We evaluated absolute lymphocyte count (ALC) after ASCT to determine the kinetics of lymphocyte reconstitution. ALC nadir occurred at day +5, followed by early recovery at day +12 (Fig. 1A) and complete recovery by day +30 (Fig. 1B). Reconstitution of CD8+ T cells, however, outpaced that of CD4+ T cells, most likely due to the homeostatic proliferation of peripheral T cells that phenotypically resemble memory cells after chemotherapy-induced lymphopenia (28). This resulted in an inverted CD4/CD8 ratio lasting up to 1 year (Fig. 1B). CD4+CD45RO+ memory T cells represented the majority of CD4+ T cells at day +12 (Fig. 1C; 61.11% ± 3.27%), whereas CD4+CD45RA+ naïve T cells remained low at 1 year (Fig. 1C; 10.13% ± 1.5%). CD8+CCR7negCD45RO+ effector memory and CD8+CCR7+CD45RO+ central memory cells comprised the majority of CD8+ T cells at day +12 (Fig. 1D; 39.26% ± 2.8% and 35.75% ± 3.15%, respectively), with low levels of CCR7+CD45ROneg naïve CD8+ T cells present at 1 year (Fig. 1D; 8.81% ± 1.79%). Natural killer (NK) cells (CD3negCD56+CD16neg and CD3negCD56dimCD16+) exhibited rapid and sustained recovery after ASCT (Fig. 1E). The recovery of CD19+ B cells lagged in comparison with the other lymphocyte subsets but recovered by 3 months (Fig. 1E). Plasmacytoid dendritic cells (CD123+DR+CD11cneg) were present at similar levels before and after ASCT (Fig. 1E). Subgroup analysis based on 3-month post-ASCT disease response (i.e., partial response vs. very good partial response vs. CR) revealed no statistically significant differences in the pattern of lymphocyte reconstitution between groups (data not shown).
Regulatory T cell-to-CD8+ effector ratio declines in the early post-ASCT period
The balance between Tregs and effector T cells shapes antitumor immune responses and the efficacy of immune-based interventions (29). We compared CD3+CD4+CD25brightCD127neg Tregs with CD3+CD8+CD25+ effector T cells after ASCT. As shown in Fig. 1F, the Treg:CD8+ effector T-cell ratio at day +12 (0.59 ± 0.21) was significantly lower than before transplant (1.04 ± 0.23; P < 0.05) or day +30 after transplant (1.51 ± 0.27; P < 0.001). Tregs therefore decline early after nadir as CD8+ T-cell recovery occurs, resulting in a markedly lower Treg:CD8+ effector T-cell ratio and providing a critical early window for the introduction of immune-based posttransplant consolidation therapies.
Dendritic cells from multiple myeloma patients after ASCT, irrespective of disease status, induce autologous antigen-specific CTLs comparable with those stimulated by healthy donor dendritic cells
In the nontransplant setting, there are reports of defective dendritic cell (DC) function in multiple myeloma (30, 31). To evaluate the integrity of DCs from patients after transplant, moDCs were generated from PBMCs (24) from patients in CR 3 months after transplant, patients who relapsed after transplant, and healthy donors. DCs were assessed by flow cytometry for the upregulation of the prototypical DC maturation marker, CD83 (32). Neither posttransplant status nor disease relapse impaired terminal, inflammatory cytokine–induced maturation (Fig. 2A). We then evaluated the functional capacity of these moDCs in the allogeneic mixed leukocyte reaction (alloMLR), which is a standard assay of overall DC immunogenicity (24). MoDCs from each group stimulated comparably vigorous proliferation of allogeneic T cells (Fig. 2B).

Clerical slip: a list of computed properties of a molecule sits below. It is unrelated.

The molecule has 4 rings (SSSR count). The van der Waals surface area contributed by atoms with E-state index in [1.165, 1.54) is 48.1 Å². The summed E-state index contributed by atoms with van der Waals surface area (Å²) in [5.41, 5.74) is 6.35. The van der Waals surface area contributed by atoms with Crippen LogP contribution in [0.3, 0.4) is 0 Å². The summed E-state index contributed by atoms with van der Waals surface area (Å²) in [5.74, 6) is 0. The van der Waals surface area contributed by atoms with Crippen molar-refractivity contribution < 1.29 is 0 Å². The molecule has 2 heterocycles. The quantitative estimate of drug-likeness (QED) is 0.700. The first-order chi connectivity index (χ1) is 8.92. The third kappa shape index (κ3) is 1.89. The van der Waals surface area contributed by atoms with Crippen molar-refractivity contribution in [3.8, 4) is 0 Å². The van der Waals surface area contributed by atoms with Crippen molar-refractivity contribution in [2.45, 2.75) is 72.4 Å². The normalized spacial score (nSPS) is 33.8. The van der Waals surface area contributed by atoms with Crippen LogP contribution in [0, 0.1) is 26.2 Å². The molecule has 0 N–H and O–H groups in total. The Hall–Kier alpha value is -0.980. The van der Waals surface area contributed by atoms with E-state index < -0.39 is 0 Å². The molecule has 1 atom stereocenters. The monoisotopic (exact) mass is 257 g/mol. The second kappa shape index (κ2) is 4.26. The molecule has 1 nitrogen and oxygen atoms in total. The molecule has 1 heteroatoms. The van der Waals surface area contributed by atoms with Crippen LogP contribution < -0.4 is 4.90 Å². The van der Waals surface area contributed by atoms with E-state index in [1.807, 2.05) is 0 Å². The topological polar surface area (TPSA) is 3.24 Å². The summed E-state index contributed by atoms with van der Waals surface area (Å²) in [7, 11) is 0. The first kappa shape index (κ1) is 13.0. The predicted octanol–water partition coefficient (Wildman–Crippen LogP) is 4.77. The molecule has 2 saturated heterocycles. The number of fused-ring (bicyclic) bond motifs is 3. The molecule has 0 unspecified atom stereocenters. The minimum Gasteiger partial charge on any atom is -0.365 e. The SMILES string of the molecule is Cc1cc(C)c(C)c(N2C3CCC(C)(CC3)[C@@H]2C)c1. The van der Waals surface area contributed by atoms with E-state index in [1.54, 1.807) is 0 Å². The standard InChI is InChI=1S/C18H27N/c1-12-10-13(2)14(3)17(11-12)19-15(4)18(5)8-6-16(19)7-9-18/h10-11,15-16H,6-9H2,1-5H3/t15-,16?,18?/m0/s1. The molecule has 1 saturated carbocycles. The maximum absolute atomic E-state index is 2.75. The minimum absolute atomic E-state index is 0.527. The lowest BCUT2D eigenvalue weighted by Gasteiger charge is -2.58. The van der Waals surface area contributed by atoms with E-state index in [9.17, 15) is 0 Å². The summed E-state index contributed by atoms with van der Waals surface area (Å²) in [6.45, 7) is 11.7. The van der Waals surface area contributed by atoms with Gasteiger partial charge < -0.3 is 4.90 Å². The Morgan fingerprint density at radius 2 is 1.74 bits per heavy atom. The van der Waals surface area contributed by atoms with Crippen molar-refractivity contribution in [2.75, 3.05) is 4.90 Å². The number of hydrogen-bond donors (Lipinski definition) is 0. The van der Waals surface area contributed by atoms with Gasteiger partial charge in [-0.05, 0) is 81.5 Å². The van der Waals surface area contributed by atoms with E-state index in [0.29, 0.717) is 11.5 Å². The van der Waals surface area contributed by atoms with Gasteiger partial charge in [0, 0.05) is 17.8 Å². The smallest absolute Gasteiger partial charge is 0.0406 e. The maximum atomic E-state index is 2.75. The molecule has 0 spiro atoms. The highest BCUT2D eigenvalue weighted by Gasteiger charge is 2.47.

We also assessed the generation of antigen-specific CTLs by mRNA-electroporated moDCs from patients who had undergone ASCT for multiple myeloma. MoDCs were electroporated with WT1 mRNA and then matured and activated with inflammatory cytokines for 48 hours (25, 26). The resulting mature moDCs were added in serial 3-fold dilutions to a fixed number of purified autologous T cells obtained before and after ASCT (days +12, 30, and 90). Cultures were supplemented with recombinant human IL15, because unlike CD34+ HPC-derived Langerhans-type DCs, moDCs do not provide sufficient endogenous IL15 for CTL stimulation (25). Autologous WT1 mRNA–electroporated moDCs plus IL15 stimulated potent antigen-specific CTLs after only 7 days of stimulation, demonstrating that active cellular immune responses can be elicited in vitro as early as day +12 from multiple myeloma patients after ASCT (Fig. 2C). We therefore conclude that the DC compartment causes no alteration in immune responsiveness in multiple myeloma patients after ASCT.
T cells retain immune checkpoint receptor expression after ASCT
Immune checkpoint pathways can impede antitumor immune responses and contribute to persistent and/or relapsed malignancy (33). To assess this key regulatory axis in the setting of ASCT, we compared T cells before and after ASCT for expression of the inhibitory receptors CTLA-4 (Fig. 3A), PD-1 (Fig. 3B), LAG-3 (Fig. 3C), and TIM-3 (Fig. 3D). CD4+ and CD8+ T cells maintained the expression of each inhibitory receptor at 3 and 12 months after transplant, with CTLA-4 and PD-1 showing higher overall expression than LAG-3 and TIM-3. These findings provide a rationale for the inclusion of checkpoint inhibition to augment T-cell responses after ASCT.